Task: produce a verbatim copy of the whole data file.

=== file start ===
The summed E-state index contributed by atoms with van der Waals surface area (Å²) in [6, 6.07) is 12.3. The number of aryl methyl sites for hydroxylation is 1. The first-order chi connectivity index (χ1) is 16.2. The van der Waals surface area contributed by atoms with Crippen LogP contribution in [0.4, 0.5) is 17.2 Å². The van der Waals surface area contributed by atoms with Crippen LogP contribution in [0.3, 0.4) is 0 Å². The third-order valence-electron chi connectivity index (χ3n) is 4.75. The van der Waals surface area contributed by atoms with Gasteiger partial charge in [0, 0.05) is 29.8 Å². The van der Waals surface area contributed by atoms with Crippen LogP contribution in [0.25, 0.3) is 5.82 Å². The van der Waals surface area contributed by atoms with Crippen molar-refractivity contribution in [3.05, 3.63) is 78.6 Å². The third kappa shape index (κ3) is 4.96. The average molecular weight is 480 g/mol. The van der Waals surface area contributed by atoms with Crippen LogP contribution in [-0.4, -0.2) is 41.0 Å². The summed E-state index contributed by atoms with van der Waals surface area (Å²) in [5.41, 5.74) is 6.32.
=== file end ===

The summed E-state index contributed by atoms with van der Waals surface area (Å²) in [6, 6.07) is 12.3. The number of aryl methyl sites for hydroxylation is 1. The first-order chi connectivity index (χ1) is 16.2. The van der Waals surface area contributed by atoms with Crippen LogP contribution in [0.4, 0.5) is 17.2 Å². The van der Waals surface area contributed by atoms with Crippen LogP contribution in [0.3, 0.4) is 0 Å². The third-order valence-electron chi connectivity index (χ3n) is 4.75. The van der Waals surface area contributed by atoms with Gasteiger partial charge in [0, 0.05) is 29.8 Å². The van der Waals surface area contributed by atoms with Crippen LogP contribution in [0.25, 0.3) is 5.82 Å². The van der Waals surface area contributed by atoms with Crippen molar-refractivity contribution in [3.05, 3.63) is 78.6 Å². The third kappa shape index (κ3) is 4.96. The average molecular weight is 480 g/mol. The van der Waals surface area contributed by atoms with Crippen LogP contribution in [-0.4, -0.2) is 41.0 Å². The summed E-state index contributed by atoms with van der Waals surface area (Å²) in [5.41, 5.74) is 6.32.